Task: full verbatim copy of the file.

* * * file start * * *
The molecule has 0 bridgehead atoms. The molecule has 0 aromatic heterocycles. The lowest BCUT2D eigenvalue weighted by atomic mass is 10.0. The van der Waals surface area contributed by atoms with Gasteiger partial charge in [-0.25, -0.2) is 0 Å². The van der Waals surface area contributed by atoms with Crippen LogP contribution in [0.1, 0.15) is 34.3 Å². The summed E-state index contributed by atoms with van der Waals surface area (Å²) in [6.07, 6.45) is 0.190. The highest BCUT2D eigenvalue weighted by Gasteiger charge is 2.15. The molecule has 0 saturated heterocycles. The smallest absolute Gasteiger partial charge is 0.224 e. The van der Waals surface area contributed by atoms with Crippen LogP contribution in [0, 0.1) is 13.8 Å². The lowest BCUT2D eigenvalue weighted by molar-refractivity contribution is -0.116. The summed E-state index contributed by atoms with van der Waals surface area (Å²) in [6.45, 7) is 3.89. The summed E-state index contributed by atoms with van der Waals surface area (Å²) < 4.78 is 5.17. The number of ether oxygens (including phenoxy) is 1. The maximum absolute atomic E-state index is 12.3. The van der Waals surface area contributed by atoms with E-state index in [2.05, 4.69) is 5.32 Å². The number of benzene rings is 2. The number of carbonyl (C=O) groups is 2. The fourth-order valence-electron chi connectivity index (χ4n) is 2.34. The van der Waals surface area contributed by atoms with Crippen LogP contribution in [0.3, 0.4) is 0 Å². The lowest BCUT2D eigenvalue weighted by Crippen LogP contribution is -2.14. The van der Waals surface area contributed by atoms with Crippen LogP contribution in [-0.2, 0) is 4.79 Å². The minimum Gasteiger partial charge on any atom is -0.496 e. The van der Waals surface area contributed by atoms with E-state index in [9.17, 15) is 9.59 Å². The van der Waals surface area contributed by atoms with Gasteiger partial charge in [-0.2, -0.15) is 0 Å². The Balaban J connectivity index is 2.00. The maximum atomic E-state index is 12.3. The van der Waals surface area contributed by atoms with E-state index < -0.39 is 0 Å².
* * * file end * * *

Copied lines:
The molecule has 0 bridgehead atoms. The molecule has 0 aromatic heterocycles. The lowest BCUT2D eigenvalue weighted by atomic mass is 10.0. The van der Waals surface area contributed by atoms with Gasteiger partial charge in [-0.25, -0.2) is 0 Å². The van der Waals surface area contributed by atoms with Crippen LogP contribution in [0.1, 0.15) is 34.3 Å². The summed E-state index contributed by atoms with van der Waals surface area (Å²) in [6.07, 6.45) is 0.190. The highest BCUT2D eigenvalue weighted by Gasteiger charge is 2.15. The molecule has 0 saturated heterocycles. The smallest absolute Gasteiger partial charge is 0.224 e. The van der Waals surface area contributed by atoms with Crippen LogP contribution in [0, 0.1) is 13.8 Å². The lowest BCUT2D eigenvalue weighted by molar-refractivity contribution is -0.116. The summed E-state index contributed by atoms with van der Waals surface area (Å²) in [6.45, 7) is 3.89. The summed E-state index contributed by atoms with van der Waals surface area (Å²) < 4.78 is 5.17. The number of ether oxygens (including phenoxy) is 1. The maximum absolute atomic E-state index is 12.3. The van der Waals surface area contributed by atoms with E-state index in [2.05, 4.69) is 5.32 Å². The number of benzene rings is 2. The number of carbonyl (C=O) groups is 2. The fourth-order valence-electron chi connectivity index (χ4n) is 2.34. The van der Waals surface area contributed by atoms with Crippen LogP contribution in [0.3, 0.4) is 0 Å². The lowest BCUT2D eigenvalue weighted by Crippen LogP contribution is -2.14. The van der Waals surface area contributed by atoms with Crippen LogP contribution in [-0.2, 0) is 4.79 Å². The minimum Gasteiger partial charge on any atom is -0.496 e. The van der Waals surface area contributed by atoms with E-state index in [9.17, 15) is 9.59 Å². The van der Waals surface area contributed by atoms with Gasteiger partial charge in [-0.2, -0.15) is 0 Å². The Balaban J connectivity index is 2.00. The maximum atomic E-state index is 12.3. The van der Waals surface area contributed by atoms with E-state index < -0.39 is 0 Å².